Think the idea of Audited Accounts for UK PLC each year a good idea. That I guess, used to be the idea of a Budget Statement each year, but Labour soon trashed that with the devil hidden in the detail, and manipulation of figures and comparisons.

  20. emil
    May 17, 2010

    If the lessons of 1979 are learnt then this government will spell out the true state of the mess they inherited. This will neutralise Labour party comments 20 years hence about the horrible medicine Cameron and Thatcher had to administer without being able to gloss over the fact that they when they took care of the patient it was all but dead.

  21. Citizen Responsible
    May 17, 2010

    I agree with the other comments here:

    •The TRUE state of our economy must be flagged up
    •The blame for the black holes must be squarely placed where it belongs, on the shoulders of Labour and Gordon Brown
    •The government needs to show how it proposes to deal with the debt problems.

    Labour must not be allowed to get away with the lie that we were in recovery under Labour and that the new government has damaged this recovery by “cutting too early”.

  22. Magelec
    May 17, 2010

    There was some talk/text in the newspapers that the incoming Government might invite the IMF to undertake an independent audit of the UK finances. If that was to take place it would avoid the certain critisism of the audit Sir Alan Budd is now to take place.

  23. Lindsay McDougall
    May 18, 2010

    Guarantees are not liabilities but they run the risk of becoming liabilities if the companies or countries in receipt of the guarantees do not give a satisfactorary financial performance. They have to be assessed on a case by case basis and removed wherever possible.

    There was a time when Network Rail had substantial accumulated liabilities that were in effect state guaranteed. It is unlikely that Network Rail could pass these on to train operating companies in the form of track access charges. With RBS and Lloyds, it can and should be different. There is no need for a bank to be unprofitable and activities that can not be made profitable should be stopped.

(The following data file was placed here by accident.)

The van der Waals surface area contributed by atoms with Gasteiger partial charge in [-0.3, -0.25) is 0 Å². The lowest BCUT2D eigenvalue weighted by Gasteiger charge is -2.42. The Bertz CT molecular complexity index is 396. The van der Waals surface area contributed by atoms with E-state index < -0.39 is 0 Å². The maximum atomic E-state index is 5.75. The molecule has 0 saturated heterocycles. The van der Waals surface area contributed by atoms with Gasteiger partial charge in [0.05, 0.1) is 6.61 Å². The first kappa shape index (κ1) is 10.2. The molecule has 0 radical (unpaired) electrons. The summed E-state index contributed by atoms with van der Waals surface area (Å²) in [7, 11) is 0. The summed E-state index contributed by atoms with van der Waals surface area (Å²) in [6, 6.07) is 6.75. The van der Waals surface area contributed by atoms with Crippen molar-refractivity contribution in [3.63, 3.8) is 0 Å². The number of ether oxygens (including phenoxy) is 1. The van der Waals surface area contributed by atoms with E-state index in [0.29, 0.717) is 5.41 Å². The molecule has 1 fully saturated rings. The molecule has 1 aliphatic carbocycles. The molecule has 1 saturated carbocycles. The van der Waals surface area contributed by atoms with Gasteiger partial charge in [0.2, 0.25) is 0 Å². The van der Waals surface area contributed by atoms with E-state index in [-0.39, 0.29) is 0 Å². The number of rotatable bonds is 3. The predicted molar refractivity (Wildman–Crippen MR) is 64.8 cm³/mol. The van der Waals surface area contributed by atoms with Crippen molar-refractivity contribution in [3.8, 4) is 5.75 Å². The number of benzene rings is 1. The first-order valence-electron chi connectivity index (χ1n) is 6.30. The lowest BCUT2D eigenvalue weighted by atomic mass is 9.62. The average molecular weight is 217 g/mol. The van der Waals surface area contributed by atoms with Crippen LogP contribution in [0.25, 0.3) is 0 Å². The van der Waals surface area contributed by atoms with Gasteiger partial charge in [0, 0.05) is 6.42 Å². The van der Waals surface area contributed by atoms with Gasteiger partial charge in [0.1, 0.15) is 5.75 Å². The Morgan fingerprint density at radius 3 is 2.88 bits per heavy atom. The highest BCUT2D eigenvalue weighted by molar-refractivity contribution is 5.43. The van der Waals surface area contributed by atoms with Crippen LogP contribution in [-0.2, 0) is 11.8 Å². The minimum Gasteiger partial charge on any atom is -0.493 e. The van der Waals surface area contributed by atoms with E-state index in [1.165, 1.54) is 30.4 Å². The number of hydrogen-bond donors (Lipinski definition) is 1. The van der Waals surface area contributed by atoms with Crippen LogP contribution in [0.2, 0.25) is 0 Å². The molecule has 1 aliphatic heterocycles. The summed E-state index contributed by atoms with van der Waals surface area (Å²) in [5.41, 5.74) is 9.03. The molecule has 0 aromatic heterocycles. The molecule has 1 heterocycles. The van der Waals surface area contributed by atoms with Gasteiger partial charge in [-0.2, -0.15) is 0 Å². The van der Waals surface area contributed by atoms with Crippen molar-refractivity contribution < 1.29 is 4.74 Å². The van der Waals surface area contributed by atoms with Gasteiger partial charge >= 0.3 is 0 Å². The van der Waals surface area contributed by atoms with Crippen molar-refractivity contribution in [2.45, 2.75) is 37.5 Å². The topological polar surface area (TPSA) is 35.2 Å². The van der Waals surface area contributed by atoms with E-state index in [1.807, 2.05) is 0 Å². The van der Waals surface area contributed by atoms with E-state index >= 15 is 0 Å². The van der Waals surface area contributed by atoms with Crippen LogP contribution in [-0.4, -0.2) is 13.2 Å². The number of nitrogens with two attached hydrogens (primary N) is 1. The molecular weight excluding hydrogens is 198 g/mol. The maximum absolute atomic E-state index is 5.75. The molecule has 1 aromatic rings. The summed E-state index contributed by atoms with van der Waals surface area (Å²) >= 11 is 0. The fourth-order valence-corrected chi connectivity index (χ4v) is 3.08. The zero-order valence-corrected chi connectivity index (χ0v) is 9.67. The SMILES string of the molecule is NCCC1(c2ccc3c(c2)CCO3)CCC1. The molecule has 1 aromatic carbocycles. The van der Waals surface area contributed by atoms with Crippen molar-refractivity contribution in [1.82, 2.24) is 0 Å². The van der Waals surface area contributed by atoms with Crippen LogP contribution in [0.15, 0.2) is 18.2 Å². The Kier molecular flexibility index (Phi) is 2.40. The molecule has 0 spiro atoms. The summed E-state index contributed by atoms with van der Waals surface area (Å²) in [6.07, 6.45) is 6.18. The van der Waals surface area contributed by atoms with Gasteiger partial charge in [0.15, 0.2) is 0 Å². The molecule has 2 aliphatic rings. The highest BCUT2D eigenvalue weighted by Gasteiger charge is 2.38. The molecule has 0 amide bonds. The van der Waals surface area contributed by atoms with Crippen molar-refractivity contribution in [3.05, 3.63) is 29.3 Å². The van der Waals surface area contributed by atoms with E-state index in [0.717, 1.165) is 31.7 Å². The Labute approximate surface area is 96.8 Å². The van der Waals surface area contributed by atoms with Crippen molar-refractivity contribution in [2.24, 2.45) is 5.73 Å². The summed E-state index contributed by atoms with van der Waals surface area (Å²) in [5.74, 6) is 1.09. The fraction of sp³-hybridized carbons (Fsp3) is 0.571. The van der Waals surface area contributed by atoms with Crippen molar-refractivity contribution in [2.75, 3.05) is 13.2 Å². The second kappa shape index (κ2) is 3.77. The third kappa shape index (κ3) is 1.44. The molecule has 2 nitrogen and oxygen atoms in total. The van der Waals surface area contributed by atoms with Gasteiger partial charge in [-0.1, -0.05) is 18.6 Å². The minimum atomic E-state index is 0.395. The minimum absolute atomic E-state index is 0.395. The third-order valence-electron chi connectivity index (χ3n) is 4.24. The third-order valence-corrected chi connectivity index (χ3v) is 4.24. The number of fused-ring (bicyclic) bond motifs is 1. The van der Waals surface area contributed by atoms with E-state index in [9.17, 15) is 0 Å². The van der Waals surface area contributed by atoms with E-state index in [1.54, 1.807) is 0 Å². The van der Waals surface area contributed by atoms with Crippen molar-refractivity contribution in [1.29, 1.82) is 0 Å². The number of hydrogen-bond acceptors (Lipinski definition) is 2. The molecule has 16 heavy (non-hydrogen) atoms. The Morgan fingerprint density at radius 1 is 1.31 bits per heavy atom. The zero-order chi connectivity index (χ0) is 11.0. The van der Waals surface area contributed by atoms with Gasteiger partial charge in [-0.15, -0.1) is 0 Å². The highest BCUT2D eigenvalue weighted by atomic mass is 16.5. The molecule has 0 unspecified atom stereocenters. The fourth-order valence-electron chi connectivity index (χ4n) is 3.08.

24. Big John
    May 19, 2010

    4.5T/60M = 75K per person

    Who is responsible !!!

    (Obviously the old Labour cabinet is a good start).

    (waht enquiries and action will be taken – will the Ministers and senior civil servants responsible be held to account? ed)
    Ciivil servants (could-ed) negotiate the contracts on behalf of the taxpayer, then seen to retire as consultants for the companies they did the negotiations with!! (Need chapter and verse to back up such an allegation – there are rules to stop this-ed)

    Then they (could-ed) negotiate the next contract with people who used to work for them, who then go on to retire (With the usual over the top taxpayer guaranteed pension), and then work as “Consultants” for the same company.

    Who is looking into this?

    It must be obvious to anyone that anything that would normally cost £10,000 seems to cost the tax payer £1,000,000.

    It seems to cost more, the bigger the contact is worth (It should get cheaper).

    If anybody can’t see this then, then explain why certain companies still get contracts, even when they fail to deliver every time.

    I someone looks into the point I am making, we are in a good position to get some of our money back…….